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Has the Devils Goaltending Future Become a Concern?

New Jersey Devils v Calgary Flames Photo by Terence Leung/NHLI via Getty Images

The Devils current bout of losing has been precipitated largely but poor goaltending. As of this writing (pre-Flyers game) the Devils are on a 4-game losing streak on which we’ve given up 5 or more goals 3 times. This made me revisit a topic that I was concerned with this offseason. That topic is whether or not, when this team is finally ready to threaten for the Cup, will the goaltending still be there to facilitate a run. The biggest names for the franchise’s present and future are Cory Schneider, Keith Kinkaid, and Mackenzie Blackwood.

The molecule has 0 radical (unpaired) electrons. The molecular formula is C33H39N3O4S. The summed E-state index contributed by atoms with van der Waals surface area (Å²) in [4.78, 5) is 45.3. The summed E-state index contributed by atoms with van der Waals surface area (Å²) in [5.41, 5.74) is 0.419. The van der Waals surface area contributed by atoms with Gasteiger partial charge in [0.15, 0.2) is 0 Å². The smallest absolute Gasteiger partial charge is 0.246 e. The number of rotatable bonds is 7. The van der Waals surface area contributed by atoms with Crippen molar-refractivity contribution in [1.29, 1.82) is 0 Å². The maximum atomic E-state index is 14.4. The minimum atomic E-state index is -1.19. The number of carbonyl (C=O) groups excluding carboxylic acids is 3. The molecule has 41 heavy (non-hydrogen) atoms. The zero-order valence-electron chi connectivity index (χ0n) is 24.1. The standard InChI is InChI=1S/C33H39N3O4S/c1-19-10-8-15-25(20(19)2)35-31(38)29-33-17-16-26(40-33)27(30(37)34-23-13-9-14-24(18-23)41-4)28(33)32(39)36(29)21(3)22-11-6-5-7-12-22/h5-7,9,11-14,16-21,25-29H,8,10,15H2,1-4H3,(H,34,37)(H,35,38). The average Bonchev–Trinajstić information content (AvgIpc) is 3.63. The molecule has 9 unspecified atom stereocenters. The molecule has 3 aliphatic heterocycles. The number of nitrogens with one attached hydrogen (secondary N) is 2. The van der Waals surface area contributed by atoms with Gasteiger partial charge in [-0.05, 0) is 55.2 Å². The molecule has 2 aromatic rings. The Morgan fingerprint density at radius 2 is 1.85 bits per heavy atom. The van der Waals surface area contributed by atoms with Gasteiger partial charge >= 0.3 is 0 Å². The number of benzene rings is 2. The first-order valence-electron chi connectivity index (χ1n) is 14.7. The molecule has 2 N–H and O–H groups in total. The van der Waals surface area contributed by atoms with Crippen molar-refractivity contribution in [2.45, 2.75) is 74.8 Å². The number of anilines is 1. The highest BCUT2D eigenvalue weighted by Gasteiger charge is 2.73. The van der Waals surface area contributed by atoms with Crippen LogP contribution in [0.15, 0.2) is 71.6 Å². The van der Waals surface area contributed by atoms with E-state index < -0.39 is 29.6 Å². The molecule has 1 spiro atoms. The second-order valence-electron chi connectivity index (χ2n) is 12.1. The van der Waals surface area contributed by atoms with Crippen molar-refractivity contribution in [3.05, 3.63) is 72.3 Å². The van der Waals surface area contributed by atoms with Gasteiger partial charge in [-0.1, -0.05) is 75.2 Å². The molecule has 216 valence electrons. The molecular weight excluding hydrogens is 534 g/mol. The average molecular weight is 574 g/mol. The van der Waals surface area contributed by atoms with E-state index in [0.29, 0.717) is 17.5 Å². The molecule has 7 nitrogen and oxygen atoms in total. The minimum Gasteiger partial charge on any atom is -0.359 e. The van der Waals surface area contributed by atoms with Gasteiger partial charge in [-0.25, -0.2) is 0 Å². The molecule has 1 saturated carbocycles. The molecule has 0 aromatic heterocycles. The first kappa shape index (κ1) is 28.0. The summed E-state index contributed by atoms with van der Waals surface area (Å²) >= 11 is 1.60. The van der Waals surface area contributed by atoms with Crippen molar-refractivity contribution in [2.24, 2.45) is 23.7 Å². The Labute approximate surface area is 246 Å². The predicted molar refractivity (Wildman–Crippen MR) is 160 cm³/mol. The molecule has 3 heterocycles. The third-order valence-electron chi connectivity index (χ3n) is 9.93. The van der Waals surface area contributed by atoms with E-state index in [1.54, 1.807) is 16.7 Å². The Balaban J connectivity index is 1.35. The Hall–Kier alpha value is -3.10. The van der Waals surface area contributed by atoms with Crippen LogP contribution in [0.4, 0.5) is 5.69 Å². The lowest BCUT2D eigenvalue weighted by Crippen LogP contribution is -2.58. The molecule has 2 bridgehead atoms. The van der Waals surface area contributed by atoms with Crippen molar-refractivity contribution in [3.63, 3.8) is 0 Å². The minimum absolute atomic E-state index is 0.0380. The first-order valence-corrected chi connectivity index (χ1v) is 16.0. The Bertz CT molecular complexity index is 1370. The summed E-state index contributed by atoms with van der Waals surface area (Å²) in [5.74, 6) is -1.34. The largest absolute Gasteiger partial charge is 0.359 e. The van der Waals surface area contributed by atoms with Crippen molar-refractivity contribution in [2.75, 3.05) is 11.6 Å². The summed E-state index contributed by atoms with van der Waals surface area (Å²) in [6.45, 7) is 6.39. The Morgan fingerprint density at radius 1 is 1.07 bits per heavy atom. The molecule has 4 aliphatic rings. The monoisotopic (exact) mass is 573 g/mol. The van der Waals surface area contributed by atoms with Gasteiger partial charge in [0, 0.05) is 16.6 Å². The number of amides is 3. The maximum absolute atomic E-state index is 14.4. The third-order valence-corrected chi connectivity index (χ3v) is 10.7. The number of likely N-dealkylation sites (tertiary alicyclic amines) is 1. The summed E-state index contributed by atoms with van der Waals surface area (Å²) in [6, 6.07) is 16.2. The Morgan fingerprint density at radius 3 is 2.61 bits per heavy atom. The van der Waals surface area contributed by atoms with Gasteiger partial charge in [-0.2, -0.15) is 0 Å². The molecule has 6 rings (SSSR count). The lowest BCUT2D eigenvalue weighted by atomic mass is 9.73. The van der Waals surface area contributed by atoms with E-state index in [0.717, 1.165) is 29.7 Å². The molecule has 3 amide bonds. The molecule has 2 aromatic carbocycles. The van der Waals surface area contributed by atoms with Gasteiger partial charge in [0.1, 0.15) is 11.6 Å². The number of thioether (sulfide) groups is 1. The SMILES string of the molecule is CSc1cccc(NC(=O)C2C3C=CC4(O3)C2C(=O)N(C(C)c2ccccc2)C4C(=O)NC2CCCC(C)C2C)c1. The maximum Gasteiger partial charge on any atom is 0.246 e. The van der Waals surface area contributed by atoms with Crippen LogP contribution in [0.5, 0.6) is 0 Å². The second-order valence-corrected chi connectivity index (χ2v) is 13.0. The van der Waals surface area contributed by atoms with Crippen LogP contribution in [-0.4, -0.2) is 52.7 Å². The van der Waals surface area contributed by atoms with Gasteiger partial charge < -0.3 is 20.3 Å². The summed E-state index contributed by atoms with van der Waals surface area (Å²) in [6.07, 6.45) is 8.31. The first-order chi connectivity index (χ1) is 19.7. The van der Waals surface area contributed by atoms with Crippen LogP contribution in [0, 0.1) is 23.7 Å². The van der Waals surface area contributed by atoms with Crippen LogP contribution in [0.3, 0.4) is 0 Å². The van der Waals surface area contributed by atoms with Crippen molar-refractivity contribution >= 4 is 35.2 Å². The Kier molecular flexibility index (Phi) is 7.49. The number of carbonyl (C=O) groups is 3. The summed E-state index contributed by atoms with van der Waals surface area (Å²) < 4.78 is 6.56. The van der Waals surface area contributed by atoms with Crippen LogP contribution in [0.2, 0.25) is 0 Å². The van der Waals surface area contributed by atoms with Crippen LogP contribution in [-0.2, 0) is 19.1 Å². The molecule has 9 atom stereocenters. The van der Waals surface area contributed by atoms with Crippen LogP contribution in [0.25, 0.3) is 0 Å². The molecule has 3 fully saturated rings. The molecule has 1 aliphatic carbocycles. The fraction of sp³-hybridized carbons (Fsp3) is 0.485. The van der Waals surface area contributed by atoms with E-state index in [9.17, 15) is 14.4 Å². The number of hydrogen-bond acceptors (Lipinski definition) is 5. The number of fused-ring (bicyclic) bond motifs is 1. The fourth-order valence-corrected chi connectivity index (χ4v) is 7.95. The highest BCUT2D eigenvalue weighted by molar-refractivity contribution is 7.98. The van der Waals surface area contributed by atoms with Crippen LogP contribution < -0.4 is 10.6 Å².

Cory Schneider

Let’s get this one out of the way first. You might remember a little a while ago, this offseason, I wrote an article about Cory eventually being a liability. I believe, for the most part, I’ve been vindicated in this position so far this season. Schneider has suffered a groin injury, but his performance even pre-injury is in line with what I claimed would happen due to his imminent, age-related decline.

As I said then, 2016-17 is obviously the fluke of the lot, but the overall trend is still a concern. Below is a graph of his GSAA (Goals Saved Above Average) and dSv% (Save Percentage vs Expectation). All data is 5v5 only.

via Corsica
*2017-18 is projected assuming 15 more starts for Cory, a total of 50